The Growing Menace of Fake Race Organiser Profiles on Social Media

The Growing Menace of Fake Race Organiser Profiles on Social Media

Social media platforms like Facebook are essential tools for event organisers, especially in the world of athletics and upcoming races. However, with this necessity comes a new form of threat – the rise of fake profiles pretending to be race organisers or even close friends. This deceptive practice not only undermines the authenticity of actual events but poses significant risks to unsuspecting individuals.

Having only yesterday received a friend request from ‘Axa Raheny Mile Live‘ (I hope by the time of posting, even if five minutes after is already removed by Facebook) and seeing a good friend from my club already a friend, I felt a little compelled to write this piece. The actual race, including its lead organisers have been prompt to come online to warn of the fake account. However, sometimes platforms such as Facebook are not so quick to remove potentially harmful accounts and even in the 12 hours or so since I first noticed this particular incident, that is ample time for fraudsters to obtain valuable information.

Around the time of Dublin City Marathon, I noticed a Facebook group being set up, which had nothing to do with the organisers or participants.

How Danger Lurks Online

Imagine this: You’re an avid fun runner and you come across a Facebook profile of what seems to be an upcoming race in your locality. The page looks legitimate, filled with exciting event details and maybe even registration links. In some cases, as with ‘Axa Raheny Mile Live’ you are sent a friend request and, without a second thought, you accept. You are now opening your profile which is often rich in personal details, to the possibility for all types of fraud.

In some cases people have even clicked on dubious links and entered their details, only to find out weeks later, it was all a scam. The race never existed, and your personal bank information is now in the hands of fraudsters.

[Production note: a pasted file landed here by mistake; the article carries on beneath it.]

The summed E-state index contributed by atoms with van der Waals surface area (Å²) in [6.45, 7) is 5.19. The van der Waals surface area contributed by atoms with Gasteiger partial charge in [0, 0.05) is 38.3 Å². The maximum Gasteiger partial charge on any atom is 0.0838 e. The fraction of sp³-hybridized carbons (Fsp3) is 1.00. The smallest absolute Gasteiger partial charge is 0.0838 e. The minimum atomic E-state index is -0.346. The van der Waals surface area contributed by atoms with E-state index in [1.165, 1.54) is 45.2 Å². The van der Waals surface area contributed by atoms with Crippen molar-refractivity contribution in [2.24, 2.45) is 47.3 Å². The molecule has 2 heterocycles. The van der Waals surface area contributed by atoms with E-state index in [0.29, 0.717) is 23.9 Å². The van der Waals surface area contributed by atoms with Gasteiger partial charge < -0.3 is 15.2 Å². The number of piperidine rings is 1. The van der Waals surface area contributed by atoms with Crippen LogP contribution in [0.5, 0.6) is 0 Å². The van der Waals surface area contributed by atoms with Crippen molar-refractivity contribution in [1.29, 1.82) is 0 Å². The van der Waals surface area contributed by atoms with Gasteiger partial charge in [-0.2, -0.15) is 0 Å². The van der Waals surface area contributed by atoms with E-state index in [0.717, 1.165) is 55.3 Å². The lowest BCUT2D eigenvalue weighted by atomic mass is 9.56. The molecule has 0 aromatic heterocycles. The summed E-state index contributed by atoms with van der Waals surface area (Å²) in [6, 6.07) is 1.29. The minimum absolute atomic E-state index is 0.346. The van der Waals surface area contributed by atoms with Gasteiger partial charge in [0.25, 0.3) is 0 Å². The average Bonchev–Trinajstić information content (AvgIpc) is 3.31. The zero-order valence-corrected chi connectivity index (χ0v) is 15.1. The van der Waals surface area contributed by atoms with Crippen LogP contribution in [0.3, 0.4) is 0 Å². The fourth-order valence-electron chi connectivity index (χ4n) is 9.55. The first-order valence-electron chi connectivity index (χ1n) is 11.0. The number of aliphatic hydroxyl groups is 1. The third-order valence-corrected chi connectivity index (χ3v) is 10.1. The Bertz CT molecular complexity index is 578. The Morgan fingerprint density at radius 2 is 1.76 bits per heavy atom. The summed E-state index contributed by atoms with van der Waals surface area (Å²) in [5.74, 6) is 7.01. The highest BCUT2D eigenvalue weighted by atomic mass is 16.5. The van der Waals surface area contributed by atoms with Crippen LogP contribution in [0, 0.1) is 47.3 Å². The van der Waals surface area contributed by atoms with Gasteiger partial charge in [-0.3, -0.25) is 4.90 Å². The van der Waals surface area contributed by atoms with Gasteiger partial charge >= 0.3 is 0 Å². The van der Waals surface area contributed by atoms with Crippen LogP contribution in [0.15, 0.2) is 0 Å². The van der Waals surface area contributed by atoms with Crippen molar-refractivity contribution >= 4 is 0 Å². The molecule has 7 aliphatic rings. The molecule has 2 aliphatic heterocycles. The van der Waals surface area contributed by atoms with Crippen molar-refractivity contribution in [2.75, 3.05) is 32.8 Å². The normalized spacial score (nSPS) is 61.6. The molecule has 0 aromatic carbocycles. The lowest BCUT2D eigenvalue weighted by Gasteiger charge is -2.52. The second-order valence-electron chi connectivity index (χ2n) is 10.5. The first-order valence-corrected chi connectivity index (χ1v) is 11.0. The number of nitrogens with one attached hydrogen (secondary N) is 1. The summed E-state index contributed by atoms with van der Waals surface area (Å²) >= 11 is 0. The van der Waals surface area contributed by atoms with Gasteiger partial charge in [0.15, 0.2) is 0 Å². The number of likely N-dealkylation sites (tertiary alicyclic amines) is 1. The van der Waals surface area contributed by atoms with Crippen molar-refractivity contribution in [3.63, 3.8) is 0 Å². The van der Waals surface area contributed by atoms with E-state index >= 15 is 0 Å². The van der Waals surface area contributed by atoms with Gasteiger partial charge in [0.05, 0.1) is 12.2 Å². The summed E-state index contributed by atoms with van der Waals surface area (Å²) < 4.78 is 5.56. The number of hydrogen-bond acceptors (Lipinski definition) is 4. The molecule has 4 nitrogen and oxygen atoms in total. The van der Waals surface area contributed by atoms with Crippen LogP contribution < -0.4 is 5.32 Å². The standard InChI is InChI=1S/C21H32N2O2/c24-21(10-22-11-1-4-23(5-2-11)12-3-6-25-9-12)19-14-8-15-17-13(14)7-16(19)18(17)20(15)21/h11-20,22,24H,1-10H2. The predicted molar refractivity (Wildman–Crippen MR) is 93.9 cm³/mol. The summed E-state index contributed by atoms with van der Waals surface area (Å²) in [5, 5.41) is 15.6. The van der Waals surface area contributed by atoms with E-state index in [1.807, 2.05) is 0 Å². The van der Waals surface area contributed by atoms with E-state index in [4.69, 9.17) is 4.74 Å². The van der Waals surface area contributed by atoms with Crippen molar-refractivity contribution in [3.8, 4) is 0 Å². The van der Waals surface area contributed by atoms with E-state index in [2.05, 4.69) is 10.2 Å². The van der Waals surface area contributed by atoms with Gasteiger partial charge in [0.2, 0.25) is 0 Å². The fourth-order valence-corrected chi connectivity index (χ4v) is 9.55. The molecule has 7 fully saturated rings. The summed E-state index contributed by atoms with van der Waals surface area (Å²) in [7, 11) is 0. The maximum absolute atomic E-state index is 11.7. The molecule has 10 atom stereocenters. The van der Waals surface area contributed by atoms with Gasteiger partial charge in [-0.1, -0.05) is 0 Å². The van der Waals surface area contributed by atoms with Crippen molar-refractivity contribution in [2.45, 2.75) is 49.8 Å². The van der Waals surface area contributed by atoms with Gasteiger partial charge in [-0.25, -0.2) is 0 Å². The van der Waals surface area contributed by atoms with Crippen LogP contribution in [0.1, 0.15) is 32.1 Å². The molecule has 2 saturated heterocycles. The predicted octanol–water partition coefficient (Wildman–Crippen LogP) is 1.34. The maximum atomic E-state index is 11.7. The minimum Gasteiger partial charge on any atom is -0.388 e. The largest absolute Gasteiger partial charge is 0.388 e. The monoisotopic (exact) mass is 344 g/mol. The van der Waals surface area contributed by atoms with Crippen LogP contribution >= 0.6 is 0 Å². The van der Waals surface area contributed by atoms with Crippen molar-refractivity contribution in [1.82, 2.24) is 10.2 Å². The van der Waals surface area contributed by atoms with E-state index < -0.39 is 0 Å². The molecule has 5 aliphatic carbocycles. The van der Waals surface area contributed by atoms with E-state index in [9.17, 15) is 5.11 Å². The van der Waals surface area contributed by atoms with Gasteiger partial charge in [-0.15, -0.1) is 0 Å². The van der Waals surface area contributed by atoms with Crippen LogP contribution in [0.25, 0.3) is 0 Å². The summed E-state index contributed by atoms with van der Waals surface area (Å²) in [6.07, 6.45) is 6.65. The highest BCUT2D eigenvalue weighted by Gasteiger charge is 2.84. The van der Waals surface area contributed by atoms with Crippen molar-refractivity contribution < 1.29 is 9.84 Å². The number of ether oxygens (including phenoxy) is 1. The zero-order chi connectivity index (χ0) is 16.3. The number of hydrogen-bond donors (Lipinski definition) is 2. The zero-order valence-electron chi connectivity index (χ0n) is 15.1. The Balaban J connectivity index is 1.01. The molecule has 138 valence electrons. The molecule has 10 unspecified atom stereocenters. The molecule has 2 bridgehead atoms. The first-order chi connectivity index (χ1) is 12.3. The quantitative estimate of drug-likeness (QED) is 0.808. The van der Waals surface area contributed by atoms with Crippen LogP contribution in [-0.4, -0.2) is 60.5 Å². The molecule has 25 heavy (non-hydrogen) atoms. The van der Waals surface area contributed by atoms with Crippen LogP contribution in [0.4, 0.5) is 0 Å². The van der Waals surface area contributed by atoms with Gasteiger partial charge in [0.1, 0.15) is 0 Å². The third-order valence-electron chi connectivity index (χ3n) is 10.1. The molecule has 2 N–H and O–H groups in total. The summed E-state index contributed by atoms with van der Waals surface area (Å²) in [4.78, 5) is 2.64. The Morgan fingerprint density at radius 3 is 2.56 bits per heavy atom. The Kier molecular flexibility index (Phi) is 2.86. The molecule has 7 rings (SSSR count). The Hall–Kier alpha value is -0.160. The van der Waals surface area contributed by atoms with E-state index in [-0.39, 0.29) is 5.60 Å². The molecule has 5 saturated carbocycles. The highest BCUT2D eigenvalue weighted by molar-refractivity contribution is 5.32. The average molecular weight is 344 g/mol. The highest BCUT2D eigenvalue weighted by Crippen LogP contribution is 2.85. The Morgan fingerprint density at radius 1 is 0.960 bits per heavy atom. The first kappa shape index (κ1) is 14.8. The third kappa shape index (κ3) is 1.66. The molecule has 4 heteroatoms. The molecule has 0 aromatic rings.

This scenario is not just a possibility; it’s happening with increasing frequency across various social media platforms. I even had two fake profiles pretending to be a good uncle and another close friend tried to add me. There are some easy-to-identify signs which help make it clear when a profile is fake.

Identifying Fake Profiles: Red Flags to Watch Out For

  1. Lack of Verifiable Information: Genuine race organisers will have a solid online presence outside of social media, like an official website or a history of past events. If the only source of information is a Facebook page, proceed with caution.
  2. Poorly Constructed Social Media Pages: Look out for profiles with limited content, few followers, and low engagement rates. Often, these pages are hastily put together.
  3. Questionable followers: As much as I love Australia, Singapore and Japan, I found it a little strange that a legitimate page with its core following in Ireland, would start a new page and have many from the Asia Pacific fill the current followership.
  4. Inconsistencies in Details: Fake profiles may have inconsistencies in event details like dates, locations, or contact information. Cross-reference with official websites or trusted event listing platforms.
  5. Request for Personal Information: Be wary of profiles that ask for excessive personal or financial information, especially if it’s outside of a secured payment gateway.
  6. Too-Good-to-Be-True Offers: Scammers often lure victims with unbelievable deals, like significantly low registration fees for big events or new runwear!
  7. Unprofessional Communication: Pay attention to the language used on the page and in direct communications. Poor grammar, excessive typos, and an unprofessional tone are red flags. As I am sure most people in Leinster and indeed Ireland will know, this great race is not called the ‘Raheney Mile’.

How to Protect Yourself

  • Do Your Research: Before signing up for any event, particularly a new one, do a thorough background check. Look for reviews, check the event’s history, and confirm the legitimacy through multiple sources.
  • Use Secure Payment Methods: If you decide to register, ensure the payment is made through a secure, reputable platform. Avoid direct transfers to personal accounts.
  • Report Suspicious Profiles: If you come across a questionable profile, report it to the platform and warn your network.
  • Educate Your Network: Share information about these scams with your friends and family, especially those who are less tech-savvy.

Our digital world is filled with opportunities, but it’s also rife with risks. The emergence of fake race organiser profiles is a stark reminder of the need for vigilance in the online realm. By staying informed and cautious, we can enjoy the benefits of social media while protecting ourselves from its dangers.

Remember, when it comes to online interactions, it’s always better to be safe than sorry. Never be afraid to reach out to the genuine organisation you are familiar with if in any doubt.

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